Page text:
Peter Luff MP, Co-chair of the Middle Way Group said, “Hunting and shooting has continued in Northern Ireland since 1972 with no cases of cruelty being successful or even brought, as far as I am aware. The League was either unaware of the law in Northern Ireland or they realised that their cruelty charge against hunting with dogs would fail. Either way, it is an embarrassing own goal for them.”
Baroness Golding, Co-chair of the Middle Way Group said, “Clearly, trying to convince MPs, who are fairly ignorant of hunting, was an easier route to take than putting together a case that would stand up in court. The anti hunters do not appear to have much faith in their own argument.”
Note for Editors:
In the latest Parliamentary Update sent to MPs, the League Against Cruel Sports refers to a new animal welfare group being formed in the Northern Ireland Assembly. The LACS representative in NI states:
“I very much hope that the new group will want to look at the peculiar anomaly which bans fox hunting in England, Wales and Scotland but not in N. Ireland.”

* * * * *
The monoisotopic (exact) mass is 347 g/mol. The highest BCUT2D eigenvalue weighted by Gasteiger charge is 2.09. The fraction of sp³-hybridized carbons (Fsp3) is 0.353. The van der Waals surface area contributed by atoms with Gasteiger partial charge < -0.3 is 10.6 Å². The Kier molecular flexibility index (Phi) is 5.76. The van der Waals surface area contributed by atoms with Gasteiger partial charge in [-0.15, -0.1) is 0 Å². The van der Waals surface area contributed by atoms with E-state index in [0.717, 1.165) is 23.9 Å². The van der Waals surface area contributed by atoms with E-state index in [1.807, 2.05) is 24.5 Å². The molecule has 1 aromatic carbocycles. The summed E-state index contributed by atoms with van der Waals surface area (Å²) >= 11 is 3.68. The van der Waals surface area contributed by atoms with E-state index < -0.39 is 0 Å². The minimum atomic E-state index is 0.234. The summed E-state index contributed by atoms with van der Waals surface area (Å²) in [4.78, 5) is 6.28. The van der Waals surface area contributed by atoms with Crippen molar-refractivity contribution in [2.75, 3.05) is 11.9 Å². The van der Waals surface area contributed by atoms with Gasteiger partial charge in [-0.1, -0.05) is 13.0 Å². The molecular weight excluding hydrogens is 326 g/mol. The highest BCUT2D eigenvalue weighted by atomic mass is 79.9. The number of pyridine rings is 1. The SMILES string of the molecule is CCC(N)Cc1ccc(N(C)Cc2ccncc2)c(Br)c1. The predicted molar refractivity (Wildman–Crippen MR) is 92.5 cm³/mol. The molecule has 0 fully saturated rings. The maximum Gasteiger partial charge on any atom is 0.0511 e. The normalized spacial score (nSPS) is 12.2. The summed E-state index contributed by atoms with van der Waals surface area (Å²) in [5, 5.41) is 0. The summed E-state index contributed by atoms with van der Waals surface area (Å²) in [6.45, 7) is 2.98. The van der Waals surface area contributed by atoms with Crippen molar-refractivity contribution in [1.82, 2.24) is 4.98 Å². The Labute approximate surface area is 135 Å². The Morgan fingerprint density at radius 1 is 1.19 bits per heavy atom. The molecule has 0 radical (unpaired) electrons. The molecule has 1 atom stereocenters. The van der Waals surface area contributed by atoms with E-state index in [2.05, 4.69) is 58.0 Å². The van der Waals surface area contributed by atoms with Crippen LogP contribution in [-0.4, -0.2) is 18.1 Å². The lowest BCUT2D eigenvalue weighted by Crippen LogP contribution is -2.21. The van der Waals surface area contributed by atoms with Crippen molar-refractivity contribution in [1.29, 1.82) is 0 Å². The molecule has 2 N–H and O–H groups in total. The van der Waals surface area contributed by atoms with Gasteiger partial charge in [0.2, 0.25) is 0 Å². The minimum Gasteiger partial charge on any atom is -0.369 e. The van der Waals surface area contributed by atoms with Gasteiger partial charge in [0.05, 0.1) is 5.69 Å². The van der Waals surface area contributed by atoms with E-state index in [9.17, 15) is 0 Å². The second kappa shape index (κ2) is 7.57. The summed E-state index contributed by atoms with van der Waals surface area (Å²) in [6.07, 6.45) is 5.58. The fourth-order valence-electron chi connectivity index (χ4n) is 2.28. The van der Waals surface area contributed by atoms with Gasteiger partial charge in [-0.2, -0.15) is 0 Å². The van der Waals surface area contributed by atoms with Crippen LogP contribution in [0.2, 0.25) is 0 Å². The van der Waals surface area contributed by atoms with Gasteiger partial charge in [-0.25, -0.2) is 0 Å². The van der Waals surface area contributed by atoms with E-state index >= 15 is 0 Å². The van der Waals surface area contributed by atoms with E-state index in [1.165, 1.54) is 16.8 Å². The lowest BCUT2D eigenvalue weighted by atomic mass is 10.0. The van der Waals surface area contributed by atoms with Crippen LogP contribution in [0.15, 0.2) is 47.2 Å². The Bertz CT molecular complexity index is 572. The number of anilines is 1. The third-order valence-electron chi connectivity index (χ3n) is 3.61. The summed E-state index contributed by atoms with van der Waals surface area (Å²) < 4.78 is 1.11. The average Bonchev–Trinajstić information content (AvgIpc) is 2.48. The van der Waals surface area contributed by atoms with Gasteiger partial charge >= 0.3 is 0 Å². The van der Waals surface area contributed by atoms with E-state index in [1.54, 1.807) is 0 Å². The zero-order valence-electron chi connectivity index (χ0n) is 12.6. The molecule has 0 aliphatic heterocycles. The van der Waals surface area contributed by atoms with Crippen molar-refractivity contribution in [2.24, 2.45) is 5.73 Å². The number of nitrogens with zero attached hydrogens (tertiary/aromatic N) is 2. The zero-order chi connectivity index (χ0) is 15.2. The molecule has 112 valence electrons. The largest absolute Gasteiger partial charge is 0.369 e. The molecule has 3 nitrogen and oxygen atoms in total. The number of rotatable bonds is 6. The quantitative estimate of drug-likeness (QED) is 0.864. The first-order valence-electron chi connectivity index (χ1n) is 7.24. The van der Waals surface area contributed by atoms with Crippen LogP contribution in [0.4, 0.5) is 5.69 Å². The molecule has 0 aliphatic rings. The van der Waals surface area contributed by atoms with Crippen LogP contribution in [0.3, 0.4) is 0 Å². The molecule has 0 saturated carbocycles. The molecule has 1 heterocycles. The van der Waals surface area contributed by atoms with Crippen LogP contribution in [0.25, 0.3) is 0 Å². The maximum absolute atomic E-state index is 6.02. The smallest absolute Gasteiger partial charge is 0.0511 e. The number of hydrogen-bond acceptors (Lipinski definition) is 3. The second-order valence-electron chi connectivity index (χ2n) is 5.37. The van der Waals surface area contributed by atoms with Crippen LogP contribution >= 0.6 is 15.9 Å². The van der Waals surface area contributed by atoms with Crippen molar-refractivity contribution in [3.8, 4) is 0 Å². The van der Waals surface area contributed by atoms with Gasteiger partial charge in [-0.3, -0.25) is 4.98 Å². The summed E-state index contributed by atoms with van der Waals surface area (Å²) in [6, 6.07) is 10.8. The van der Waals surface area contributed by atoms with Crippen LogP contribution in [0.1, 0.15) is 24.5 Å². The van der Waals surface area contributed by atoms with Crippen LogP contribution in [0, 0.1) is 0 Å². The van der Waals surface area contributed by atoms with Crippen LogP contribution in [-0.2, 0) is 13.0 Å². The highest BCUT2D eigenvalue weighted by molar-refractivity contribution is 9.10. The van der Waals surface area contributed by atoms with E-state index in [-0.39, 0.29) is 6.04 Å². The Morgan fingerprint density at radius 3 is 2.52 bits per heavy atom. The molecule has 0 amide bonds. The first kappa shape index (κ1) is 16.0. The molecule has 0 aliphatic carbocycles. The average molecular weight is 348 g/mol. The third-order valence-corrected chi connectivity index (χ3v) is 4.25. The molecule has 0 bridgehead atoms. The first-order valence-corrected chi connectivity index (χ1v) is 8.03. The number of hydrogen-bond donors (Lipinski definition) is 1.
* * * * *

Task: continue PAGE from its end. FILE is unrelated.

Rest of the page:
This simple statement is an important admission of failure for the anti hunting campaign, not only in Northern Ireland, but the UK as a whole.
To explain, the accepted definition of cruelty is the infliction of unnecessary suffering. It is the basis of the Protection of Animals Act 1911 (1912 in Scotland), which has been the main animal welfare law in mainland Britain since that time. However, this law excluded all wild animals, apart from those that were held captive and thereby living under human control. The recent Animal Welfare Act 2006 again uses the term ‘unnecessary suffering’ as its definition of cruelty and also excludes animals living in a wild state.